There are other processes associated with Bleaching such as Grey soaking, De-Sizing, Lime Boiling, Piling, Souring and Washing which are either optional or outdated by the modern Bleaching Machinery.


All the cloth which is bleached requires to be finished and dried. This is done in sophisticated machinery such as stenters mercirisers, drying ranges, sanforizers, calenders etc.

The cloth which comes out of bleaching in a rope form is opened out by means of a scutcher and dried by passing it over “Drying ranges” either horizontally or vertically. The cloth is passed through heated cylinders for drying purpose. After drying, the cloth is stretched in order to ensure an even width and tension. This is achieved by passing the cloth through ‘stretching stenters’ machines. By ‘Mercerising’ process, softness and lustre is added to the cloth. The qualities attained will be permanent and cloth will stand up to any amount of washing thereafter. The process involves passing of cloth through strong, cold caustic soda and impregnating the same with the solution. Not only does the cloth take on a silky lustre but its colour absorbing qualities are increased. To prevent shrinkage of cloth, the fabric is ‘sanforized’. In this way, the fabric becomes denser and softer. The process called ‘calendering’ is similar to ironing of the fabric and imparts to the cloth the feel or touch required. The cloth rolls between different heated bowls and gets compressed very hard. The cloth after calendering gets automatically folded as it leaves the machine.

‘Raising’ is a process to impart fluffy, surface on the face of the cloth eg. Blankets, turkish towels etc. The cloth is passed through a revolving cylinder made of wire teeth which teases the surface of the cloth when it passes over.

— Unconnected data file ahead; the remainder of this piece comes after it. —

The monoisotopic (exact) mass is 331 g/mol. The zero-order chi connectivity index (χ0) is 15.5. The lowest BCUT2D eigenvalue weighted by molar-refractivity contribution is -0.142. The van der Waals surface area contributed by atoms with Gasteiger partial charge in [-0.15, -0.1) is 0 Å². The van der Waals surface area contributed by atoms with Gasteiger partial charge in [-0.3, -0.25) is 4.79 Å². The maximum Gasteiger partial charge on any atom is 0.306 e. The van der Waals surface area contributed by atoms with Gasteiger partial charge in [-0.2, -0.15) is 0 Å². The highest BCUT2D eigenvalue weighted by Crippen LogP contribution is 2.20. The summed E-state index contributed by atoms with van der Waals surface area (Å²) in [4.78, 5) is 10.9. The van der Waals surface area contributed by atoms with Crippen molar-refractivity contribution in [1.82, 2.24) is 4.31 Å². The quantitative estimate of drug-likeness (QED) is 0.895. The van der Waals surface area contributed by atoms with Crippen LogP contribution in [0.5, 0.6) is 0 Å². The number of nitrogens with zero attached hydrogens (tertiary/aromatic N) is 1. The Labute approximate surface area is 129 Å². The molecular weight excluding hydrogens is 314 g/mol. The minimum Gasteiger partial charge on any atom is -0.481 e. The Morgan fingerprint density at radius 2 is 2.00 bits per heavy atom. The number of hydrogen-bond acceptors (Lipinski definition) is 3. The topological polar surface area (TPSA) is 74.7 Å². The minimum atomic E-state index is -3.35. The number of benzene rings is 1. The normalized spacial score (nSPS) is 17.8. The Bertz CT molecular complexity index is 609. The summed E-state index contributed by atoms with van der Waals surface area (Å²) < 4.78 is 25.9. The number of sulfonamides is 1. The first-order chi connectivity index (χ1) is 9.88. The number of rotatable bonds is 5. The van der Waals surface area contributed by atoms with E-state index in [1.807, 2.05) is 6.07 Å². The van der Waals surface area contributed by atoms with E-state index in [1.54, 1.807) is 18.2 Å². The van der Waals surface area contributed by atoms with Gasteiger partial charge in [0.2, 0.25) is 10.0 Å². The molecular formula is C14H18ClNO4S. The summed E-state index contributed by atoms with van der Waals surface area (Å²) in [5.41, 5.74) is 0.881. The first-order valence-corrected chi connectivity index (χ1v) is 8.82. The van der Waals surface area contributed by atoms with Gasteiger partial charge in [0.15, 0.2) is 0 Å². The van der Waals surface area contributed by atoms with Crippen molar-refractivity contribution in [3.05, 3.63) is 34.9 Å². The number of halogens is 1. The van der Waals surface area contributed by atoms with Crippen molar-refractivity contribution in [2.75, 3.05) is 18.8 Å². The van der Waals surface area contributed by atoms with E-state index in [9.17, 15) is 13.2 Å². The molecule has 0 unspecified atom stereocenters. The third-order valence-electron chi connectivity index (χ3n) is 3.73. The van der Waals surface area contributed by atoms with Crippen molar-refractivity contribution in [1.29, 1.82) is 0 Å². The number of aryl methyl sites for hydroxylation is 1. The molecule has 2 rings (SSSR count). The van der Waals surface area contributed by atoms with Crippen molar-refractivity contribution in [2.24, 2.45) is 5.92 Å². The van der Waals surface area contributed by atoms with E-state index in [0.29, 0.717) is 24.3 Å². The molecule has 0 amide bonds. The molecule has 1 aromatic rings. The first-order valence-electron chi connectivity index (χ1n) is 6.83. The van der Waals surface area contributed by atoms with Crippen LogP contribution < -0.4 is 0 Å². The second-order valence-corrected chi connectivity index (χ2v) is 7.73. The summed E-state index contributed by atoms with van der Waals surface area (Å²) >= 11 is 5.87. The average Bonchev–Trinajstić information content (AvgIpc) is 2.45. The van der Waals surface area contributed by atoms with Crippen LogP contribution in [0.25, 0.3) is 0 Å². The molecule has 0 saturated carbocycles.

Again, there are many incidental processes which are either optional or one similar to the other depending upon the quality of marketable fabric required.


In this process the cloth is Dyed in different attractive shades in machines such as Jiggers, Continuous Dyeing Machines, High Temperature Pressure Beam Dyeing, Yarn Dyeing, Cheese Dyeing etc. Synthetic Dyes are available in powder form many of which are coal-tar derivatives.

Cotton can be dyed in yarn or fabric form.

In the process of Dyeing Cotton in the finished cloth form, ropes or sheets of cloth are passed through Dye-vats. Surplus water from the cotton cloth will be removed by ‘Hydro Extractor’ after Dyeing is complete. The yarn Dyeing is done mainly for producing different colours for use in weft for design of cloth. It is done by either continuous dyeing or Pressure Dyeing or Hank Dyeing or Cheese Dyeing Machines. Beam Dyeing (warp) can also be done in the same way. The Dyeing is done in a pressure vessel for penetration of colour through the yarn.

The Dyeing Machine is known as “Jigger”.


Printing is done on Bleached or Dyed cloth to provide the cloth with catchy prints of varying designs to produce a competitive product. The process is similar to printing on paper. Any desirable, single or multi coloured pattern can be printed on the fabrics. The various machinery available are Roller Printing, Flat bed and Rotary type Screen Printing Machines.

The cloth is passed through engraved copper rollers for reproduction of designs in case of Roller Printing and in case of Screen Printing, fabric is required to be spread and prints are applied by means of stencils. The stencils are prepared by a sealing compound in such a way that the pattern area only remains to be porous for penetration of Printing Colour. The colour is applied by means of a small board and distributed on the stencil and pressed on the cloth. This will be done automatically on Rotary and Flat bed Screen Printing Machines while Hand Screen Printing is also being done in the same method.


After printing, the fabric is dried, heat cured to polymerise the resins (print) in order to fix the colour. The volatile material must be driven off the cloth before passing it through a curing machine. As the fabric is to be dried by passing it through heated cylinders, the voltalite ingredients will be removed. Exhaust ingredients will be available to remove solvent fumes and other by products.

After the curing process, the finished fabric is folded, bundled and baled for marketing.